UPDATE: Joel Sherman of the New York Post says it’s a done deal: One year, $16 million with some bonuses for innings pitched.
Yesterday general manager Brian Cashman seemed optimistic about Hiroki Kuroda ultimately deciding to return to the Yankees and now Jon Heyman of CBSSports.com reports that the two sides are close to a one-year deal.
It sounds like things will play out almost exactly like last offseason, when Kuroda turned down the Yankees’ qualifying offer for $14.1 million and later re-signed for $15 million. Heyman speculates that he’ll likely get around $16 million this time.
Being able to re-sign a pitcher as good as Kuroda on a pair of one-year deals is a coup for the Yankees, as he’s consistently been a top-of-the-rotation starter and, even at age 39, is coming off a season in which he threw 201 innings with a 3.38 ERA.
The Mets and Braves are playing today and it’s not a great day for the Mets in the injury department.
First they scratched Noah Syndergaard with a “tired arm.” Now they’ve lost Yoenis Cespedes, who pulled up limping at second base following a double in the bottom of the fourth:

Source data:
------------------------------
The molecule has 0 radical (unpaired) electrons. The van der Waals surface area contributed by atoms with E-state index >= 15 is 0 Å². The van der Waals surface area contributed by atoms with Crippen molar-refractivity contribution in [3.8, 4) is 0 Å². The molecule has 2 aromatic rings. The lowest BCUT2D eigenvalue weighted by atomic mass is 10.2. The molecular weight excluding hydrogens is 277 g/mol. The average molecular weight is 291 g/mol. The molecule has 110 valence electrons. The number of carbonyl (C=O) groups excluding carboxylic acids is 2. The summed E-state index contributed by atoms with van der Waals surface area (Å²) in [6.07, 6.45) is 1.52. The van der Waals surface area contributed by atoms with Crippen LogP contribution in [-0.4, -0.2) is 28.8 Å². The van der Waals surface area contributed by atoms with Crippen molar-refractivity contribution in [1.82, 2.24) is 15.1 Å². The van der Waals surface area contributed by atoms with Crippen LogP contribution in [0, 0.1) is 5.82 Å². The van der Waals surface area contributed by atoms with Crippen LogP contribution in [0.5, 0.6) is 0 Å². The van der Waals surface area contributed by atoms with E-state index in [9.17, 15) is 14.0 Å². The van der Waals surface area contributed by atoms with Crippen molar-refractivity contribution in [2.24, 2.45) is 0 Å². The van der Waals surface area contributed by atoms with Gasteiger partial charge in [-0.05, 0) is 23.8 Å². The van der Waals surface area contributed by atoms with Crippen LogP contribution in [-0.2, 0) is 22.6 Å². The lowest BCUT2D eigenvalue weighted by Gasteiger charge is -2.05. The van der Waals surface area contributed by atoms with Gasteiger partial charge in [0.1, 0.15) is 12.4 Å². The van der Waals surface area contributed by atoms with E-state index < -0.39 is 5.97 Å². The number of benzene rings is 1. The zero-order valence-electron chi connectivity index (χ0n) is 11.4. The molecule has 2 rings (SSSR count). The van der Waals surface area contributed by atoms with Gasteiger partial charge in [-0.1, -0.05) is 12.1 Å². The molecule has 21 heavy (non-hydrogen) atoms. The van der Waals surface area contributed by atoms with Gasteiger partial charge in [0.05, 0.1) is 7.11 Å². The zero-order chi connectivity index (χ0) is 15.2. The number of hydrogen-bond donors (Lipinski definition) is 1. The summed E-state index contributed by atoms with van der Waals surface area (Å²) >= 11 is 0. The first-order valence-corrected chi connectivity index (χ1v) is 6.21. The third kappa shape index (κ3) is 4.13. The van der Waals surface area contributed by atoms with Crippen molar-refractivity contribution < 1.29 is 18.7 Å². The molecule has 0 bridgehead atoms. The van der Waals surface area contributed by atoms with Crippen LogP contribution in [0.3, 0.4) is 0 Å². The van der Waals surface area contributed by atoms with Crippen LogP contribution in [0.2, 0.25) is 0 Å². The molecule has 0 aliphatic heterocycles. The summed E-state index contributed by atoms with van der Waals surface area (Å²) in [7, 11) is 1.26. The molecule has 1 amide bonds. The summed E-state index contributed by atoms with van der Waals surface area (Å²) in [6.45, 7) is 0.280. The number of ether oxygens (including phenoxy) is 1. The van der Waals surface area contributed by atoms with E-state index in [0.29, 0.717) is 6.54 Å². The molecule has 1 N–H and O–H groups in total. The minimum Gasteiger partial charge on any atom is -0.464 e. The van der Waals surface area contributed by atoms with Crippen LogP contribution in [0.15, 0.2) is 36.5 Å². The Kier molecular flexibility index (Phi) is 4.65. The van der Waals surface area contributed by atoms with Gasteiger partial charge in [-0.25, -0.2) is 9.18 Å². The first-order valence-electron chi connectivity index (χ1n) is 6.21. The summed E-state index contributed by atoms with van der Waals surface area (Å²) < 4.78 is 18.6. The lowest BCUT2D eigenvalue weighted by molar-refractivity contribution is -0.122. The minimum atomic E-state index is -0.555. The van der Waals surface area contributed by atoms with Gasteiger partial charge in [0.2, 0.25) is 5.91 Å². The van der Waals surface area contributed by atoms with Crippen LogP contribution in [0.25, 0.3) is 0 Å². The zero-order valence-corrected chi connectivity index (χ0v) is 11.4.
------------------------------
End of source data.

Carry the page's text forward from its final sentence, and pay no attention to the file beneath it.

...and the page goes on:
The team has announced that he has pulled his left hamstring.
Cespedes, of course, missed three games over the weekend due to hamstring issues. That was merely tightness, however, and following an off day and a rainout, Cespedes played last night without incident. But it now looks as though he’s going to miss some serious time.
For all of the headlines about Derek Jeter and Jeb Bush buying the Miami Marlins, this is looking like anything but a done deal. First is the small matter of the billion and a half bucks Jeter and Jeb need to put together. Then there’s the matter of there being another . . . mystery bidder!
That according to commissioner Rob Manfred who says two groups are still bidding to buy the Marlins. He said this morning at the groundbreaking for the Jackie Robinson Museum, adding “There is no agreement in place. We’re working with more than one group . . . there is not a signed document on any topic.”
Despite this, Manfred said that “the timeline is relatively short; it would be measured in days, not months.” So someone is likely to find that billion and a half bucks soon, I reckon.